“Be a dolphin!” “Be an umpire!” “Use proximity to intervene in student behavior.”
Thus begins the long list of useless (or at least not very helpful) advice presented in the last 5 days of student teacher orientation. I’m used to it by now, being tossed to and fro between the education department and the music department for the last 4+ years. Entering a classroom full-time, after 4 years of observations, aiding, and writing lesson plans I’ll never teach, there’s an incredible sense of
Adding to the sense of urgency are my peers, talking about their 3 sections of simple geometry, American English, or the third grade. My assignment? K-12 Music. Not elementary choir. Not middle school band. Not high school Javanese gamalan. 13 grades, ages 5-19, with at least 4 different types of music instruction.
Basically, management techniques and discussions of vocab instruction aren’t super helpful in helping me manage a 60 piece band or a recorder class.
This bothered me for years of gen-education classes! The key, for my understanding of applying general principles of educational psychology and theory, was Music Matters by David Elliott.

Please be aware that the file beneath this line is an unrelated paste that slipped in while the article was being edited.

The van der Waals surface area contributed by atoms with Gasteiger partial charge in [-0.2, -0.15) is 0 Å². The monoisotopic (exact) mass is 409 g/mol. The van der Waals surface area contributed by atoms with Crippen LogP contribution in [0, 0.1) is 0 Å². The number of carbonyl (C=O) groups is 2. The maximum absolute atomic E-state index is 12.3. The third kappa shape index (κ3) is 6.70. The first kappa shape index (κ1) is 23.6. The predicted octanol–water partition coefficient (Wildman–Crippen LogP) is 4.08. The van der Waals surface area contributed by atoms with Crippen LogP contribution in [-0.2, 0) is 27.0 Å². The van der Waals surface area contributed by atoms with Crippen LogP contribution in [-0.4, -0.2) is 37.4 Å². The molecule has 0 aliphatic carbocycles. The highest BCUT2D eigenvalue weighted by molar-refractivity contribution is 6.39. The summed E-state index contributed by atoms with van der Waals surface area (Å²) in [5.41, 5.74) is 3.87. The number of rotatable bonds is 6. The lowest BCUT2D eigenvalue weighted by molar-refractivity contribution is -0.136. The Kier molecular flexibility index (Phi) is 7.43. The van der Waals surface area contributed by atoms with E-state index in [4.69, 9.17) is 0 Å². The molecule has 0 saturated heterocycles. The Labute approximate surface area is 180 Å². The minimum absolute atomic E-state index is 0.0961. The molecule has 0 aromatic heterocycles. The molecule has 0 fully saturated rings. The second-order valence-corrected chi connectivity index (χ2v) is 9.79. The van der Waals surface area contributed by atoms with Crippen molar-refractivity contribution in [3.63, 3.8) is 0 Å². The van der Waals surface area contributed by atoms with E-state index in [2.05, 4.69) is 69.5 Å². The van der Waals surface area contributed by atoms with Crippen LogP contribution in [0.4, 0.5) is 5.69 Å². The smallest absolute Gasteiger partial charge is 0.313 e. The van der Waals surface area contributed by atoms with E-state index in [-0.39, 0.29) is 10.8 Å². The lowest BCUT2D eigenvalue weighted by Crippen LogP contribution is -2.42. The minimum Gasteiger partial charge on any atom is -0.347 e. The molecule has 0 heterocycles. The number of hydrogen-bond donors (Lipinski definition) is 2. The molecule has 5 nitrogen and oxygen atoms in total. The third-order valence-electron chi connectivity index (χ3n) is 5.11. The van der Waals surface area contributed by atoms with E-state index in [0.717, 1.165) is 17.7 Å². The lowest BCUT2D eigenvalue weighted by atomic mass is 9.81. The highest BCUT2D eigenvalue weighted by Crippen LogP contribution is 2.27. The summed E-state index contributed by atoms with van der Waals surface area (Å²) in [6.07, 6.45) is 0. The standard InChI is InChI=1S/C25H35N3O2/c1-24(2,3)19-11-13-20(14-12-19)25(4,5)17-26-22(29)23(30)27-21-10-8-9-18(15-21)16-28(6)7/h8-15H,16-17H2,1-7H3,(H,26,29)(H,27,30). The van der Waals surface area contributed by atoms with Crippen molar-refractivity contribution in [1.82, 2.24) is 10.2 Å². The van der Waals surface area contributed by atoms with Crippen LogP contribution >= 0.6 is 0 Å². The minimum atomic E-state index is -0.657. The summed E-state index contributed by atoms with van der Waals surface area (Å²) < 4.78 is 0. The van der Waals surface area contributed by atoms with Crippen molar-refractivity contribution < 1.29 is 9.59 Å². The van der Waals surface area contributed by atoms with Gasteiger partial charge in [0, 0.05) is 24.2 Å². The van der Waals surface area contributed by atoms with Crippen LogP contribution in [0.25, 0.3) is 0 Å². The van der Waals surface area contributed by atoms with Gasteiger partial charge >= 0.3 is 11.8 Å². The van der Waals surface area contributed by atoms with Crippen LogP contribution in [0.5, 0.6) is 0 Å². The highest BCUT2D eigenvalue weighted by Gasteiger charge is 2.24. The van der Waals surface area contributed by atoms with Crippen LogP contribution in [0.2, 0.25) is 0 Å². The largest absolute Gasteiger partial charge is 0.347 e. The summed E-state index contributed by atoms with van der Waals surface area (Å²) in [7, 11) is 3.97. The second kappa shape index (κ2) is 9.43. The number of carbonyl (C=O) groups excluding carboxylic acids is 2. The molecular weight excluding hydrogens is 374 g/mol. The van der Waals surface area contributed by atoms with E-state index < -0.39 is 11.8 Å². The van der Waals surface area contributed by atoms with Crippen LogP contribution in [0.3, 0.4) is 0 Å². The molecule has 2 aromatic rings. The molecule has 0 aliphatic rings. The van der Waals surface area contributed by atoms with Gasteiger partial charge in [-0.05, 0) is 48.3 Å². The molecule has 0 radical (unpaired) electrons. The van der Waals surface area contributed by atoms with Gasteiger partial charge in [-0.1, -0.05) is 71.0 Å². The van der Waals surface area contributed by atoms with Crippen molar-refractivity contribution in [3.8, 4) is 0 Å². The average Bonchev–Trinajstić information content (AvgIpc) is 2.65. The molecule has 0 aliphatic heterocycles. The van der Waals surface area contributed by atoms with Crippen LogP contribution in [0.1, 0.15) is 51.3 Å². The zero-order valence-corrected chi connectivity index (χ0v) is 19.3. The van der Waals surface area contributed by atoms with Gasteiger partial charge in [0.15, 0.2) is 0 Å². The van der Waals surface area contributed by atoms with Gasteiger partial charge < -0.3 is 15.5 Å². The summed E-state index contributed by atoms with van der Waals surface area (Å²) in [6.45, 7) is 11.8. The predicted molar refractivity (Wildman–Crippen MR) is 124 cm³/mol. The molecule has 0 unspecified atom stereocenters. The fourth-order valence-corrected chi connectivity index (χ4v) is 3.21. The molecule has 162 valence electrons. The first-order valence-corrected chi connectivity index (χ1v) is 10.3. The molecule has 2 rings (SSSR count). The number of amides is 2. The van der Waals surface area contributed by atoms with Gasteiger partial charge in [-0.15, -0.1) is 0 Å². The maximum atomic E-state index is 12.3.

Elliott’s book helped me understand how Howard Gardner‘s understanding of multiple intelligence‘s translate to the classroom. Music making is not a non-thinking extension of verbal musical thought, but music making expresses thought through the action of music making. Music making is thinking-in-action.
The pressure was off.
Music education pedagogy is not language arts pedagogy is not mathematics pedagogy is not computer science pedagogy. I gave myself permission to not think everything my education professors (who I respect greatly and have learned a lot from) told me would work in my music classroom. Vocabulary instruction is fine, but it only teaches one aspect of musical intelligence (Elliott calls this musicianship).
My goal is always to provide students with authentic musical experiences with diverse musical cultures in a safe environment where they are safe to learn from their mistakes and explore their musical world. Their ability to articulate their experience must take a backseat to their music making. Divorcing the two results in non-musical performances and non-musical teaching.